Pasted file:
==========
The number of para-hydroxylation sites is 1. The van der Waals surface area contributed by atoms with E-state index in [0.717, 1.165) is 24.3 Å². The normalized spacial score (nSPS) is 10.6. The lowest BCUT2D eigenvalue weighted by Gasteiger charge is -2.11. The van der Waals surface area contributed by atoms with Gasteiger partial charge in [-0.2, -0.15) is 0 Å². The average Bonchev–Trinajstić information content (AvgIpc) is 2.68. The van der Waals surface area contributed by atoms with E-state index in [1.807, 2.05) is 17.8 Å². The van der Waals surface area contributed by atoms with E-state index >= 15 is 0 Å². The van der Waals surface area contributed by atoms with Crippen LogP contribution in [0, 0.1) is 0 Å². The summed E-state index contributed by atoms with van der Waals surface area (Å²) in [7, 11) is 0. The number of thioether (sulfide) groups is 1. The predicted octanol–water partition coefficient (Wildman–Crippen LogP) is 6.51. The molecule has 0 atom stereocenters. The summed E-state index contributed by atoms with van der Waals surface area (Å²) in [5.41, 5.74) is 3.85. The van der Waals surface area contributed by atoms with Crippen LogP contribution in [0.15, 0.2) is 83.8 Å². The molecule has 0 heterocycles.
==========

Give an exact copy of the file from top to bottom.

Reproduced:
The number of para-hydroxylation sites is 1. The van der Waals surface area contributed by atoms with E-state index in [0.717, 1.165) is 24.3 Å². The normalized spacial score (nSPS) is 10.6. The lowest BCUT2D eigenvalue weighted by Gasteiger charge is -2.11. The van der Waals surface area contributed by atoms with Gasteiger partial charge in [-0.2, -0.15) is 0 Å². The average Bonchev–Trinajstić information content (AvgIpc) is 2.68. The van der Waals surface area contributed by atoms with E-state index in [1.807, 2.05) is 17.8 Å². The van der Waals surface area contributed by atoms with E-state index >= 15 is 0 Å². The van der Waals surface area contributed by atoms with Crippen LogP contribution in [0, 0.1) is 0 Å². The summed E-state index contributed by atoms with van der Waals surface area (Å²) in [7, 11) is 0. The number of thioether (sulfide) groups is 1. The predicted octanol–water partition coefficient (Wildman–Crippen LogP) is 6.51. The molecule has 0 atom stereocenters. The summed E-state index contributed by atoms with van der Waals surface area (Å²) in [5.41, 5.74) is 3.85. The van der Waals surface area contributed by atoms with Crippen LogP contribution in [0.15, 0.2) is 83.8 Å². The molecule has 0 heterocycles.